Self-Guided Lighthouse Tour at Great Inagua

There is a beautiful lighthouse at Matthew Town and we were able to take a self-guided tour simply by walking inside and signing the guestbook. Our friend, George, shared with us that up until last year this lighthouse still ran on kerosene and was maintained by a keeper; now it is electric. George was a bit saddened by this because kerosene lighthouses are few and far between these days. Still, it is a beautiful sight by night and day and we were excited to check it out.

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Welcome!

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These stairs gave us cruisers quite a workout! Hi, Matt & Jess…we’re catching our breath but I’m sure we’ll make it up to you soon!

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Pause to examine how these tanks may have operated for the kerosene lamp.

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One more steep climb…

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Don’t look down!

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View of the salt ponds.

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On our walk to/from the lighthouse we spotted some wildlife. This little hawk posed for a photo shoot.

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The roosters weren’t quite as patient, but we still captured a glimpse of this guy.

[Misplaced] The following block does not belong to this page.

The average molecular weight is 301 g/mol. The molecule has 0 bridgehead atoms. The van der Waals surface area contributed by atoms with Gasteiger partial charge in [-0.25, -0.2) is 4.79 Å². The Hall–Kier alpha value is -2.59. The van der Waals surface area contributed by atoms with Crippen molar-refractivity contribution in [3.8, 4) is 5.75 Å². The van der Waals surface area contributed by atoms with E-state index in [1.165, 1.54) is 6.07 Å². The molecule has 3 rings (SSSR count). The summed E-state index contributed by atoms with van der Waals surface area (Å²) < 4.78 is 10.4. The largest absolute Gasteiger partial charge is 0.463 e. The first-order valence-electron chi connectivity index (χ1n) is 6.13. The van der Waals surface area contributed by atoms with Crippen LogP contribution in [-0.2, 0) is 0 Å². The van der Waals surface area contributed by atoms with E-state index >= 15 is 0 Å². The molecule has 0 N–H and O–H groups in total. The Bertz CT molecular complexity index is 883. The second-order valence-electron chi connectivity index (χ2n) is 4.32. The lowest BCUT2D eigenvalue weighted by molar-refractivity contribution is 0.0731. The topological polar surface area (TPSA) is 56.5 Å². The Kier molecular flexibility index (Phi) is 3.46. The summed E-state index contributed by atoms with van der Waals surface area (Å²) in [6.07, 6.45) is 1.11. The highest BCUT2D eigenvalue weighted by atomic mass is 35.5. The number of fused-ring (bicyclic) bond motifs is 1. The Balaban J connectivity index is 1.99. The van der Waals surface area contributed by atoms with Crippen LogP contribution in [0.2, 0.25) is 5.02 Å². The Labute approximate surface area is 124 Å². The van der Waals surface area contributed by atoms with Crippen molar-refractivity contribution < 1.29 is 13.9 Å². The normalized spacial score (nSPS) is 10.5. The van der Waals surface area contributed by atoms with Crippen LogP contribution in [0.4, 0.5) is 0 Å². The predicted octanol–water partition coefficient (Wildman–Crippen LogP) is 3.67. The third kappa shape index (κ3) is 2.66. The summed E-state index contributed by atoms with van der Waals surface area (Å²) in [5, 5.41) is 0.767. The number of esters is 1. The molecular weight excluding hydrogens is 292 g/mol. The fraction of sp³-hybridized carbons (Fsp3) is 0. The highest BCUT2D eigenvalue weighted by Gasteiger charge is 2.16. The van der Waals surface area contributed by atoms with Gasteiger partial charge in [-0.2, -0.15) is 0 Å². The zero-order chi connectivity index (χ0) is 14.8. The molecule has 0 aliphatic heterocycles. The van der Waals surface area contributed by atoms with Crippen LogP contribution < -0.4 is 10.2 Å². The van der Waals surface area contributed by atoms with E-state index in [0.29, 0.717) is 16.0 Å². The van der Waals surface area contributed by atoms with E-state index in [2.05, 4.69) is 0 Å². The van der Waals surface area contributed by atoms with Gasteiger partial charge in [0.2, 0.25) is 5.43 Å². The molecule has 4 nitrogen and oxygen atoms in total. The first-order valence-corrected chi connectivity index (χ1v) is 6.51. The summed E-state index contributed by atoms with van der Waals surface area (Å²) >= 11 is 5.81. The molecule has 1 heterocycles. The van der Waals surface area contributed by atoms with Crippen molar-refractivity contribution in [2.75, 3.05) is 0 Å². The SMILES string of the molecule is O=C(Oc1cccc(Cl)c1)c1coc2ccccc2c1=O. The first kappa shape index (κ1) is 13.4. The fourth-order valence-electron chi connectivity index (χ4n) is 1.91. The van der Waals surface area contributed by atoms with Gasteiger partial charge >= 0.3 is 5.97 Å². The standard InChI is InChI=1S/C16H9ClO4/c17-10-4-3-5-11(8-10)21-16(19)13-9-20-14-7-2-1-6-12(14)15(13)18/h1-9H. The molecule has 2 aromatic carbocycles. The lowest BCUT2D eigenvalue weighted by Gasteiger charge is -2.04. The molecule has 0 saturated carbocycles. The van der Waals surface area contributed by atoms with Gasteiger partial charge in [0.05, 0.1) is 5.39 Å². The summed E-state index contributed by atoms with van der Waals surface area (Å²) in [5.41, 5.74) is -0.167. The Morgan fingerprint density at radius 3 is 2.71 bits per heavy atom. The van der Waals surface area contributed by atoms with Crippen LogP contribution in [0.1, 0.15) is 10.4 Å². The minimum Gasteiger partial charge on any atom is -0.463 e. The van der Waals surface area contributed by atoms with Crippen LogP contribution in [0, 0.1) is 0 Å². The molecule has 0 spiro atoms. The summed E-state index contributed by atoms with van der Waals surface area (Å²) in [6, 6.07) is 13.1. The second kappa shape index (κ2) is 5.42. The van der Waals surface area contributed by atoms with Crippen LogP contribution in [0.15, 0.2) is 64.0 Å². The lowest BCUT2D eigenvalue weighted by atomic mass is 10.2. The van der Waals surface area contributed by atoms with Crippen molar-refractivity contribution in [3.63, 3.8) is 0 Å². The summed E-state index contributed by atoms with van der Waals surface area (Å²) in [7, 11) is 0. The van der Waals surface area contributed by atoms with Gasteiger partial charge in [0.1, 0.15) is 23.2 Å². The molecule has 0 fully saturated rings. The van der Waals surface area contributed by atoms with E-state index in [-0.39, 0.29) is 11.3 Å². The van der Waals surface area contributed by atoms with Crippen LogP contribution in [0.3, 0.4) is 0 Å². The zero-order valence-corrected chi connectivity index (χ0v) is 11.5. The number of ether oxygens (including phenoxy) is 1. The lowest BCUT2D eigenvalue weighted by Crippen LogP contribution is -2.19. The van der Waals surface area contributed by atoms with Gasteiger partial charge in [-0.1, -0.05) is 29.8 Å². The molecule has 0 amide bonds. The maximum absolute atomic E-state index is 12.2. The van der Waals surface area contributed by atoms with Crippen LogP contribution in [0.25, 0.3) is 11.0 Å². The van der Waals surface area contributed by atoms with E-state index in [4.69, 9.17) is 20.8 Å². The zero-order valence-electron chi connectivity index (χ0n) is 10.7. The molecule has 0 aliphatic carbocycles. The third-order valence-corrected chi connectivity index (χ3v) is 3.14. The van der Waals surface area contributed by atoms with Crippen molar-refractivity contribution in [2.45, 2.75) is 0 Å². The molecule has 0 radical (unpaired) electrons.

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This wild donkey isn’t so wild anymore…I think someone is holding onto him for supper! Poor donkey, I feel a rescue mission coming on!

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Great Inagua, Great People

We arrived at Great Inagua, Bahamas late morning and anchored just north of Matthew Town. We’d been forewarned that this anchorage was rolly – boy was it! But visiting Inagua was well worth the rockin’ and rollin’ because the people we met really made us feel at home. Brian and I took a walk through Matthew Town to get our bearings after a mid-day brunch on the boat. Every person we encountered was friendly, talkative, helpful, and just as curious about us as we were about them. This was not a touristy town and we were thrilled to get to know Bahamians. We paused for several sidewalk chats, during one of which we were directed down the street to sample some delicious lemonade. We spent the rest of our afternoon with three sisters; Bo, Debbie, and Shea and their cousin Kayla. The family’s roots lie at Inagua but the sisters now live in the US and visit Inagua annually. The sisters have a lemonade and grill stand open in the afternoons for take-out orders. This is sort of a start-up business in preparation for a restaurant that Shea is building. We had a lovely afternoon in the lemonade stand getting to know the gals and meeting some of their extended family and neighbors. We also used the shelter of their tent to hide out from a series of rain storms. We felt very welcomed! Bo invited us to celebrate her birthday the following afternoon…and that is just what we did.

Brian made a home made birthday cake for Bo and the next afternoon we revisited the lemonade stand. As the day progressed more and more family, friends, and neighbors joined the fun. We met Bernie, and the sisters’ parents, and their cousins Jeff, Darcy, and Stafford. We hailed Serendipity on the handheld VHF and invited Matt and Jess to join the party. We ate, drank, sang, danced, and were thoroughly entertained listening to stories about life at Inagua. Shea took us for at tour of her restaurant site. It’s going to be beautiful!

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Brian and I could have spent days, or even weeks with this amazing family. But we were still on the move and had a great weather window to sail to Jamaica. So, unfortunately without saying goodbyes, we got underway. I do hope to be in touch with the gals and I certainly plan to revisit Inagua and enjoy a meal in Shea’s restaurant.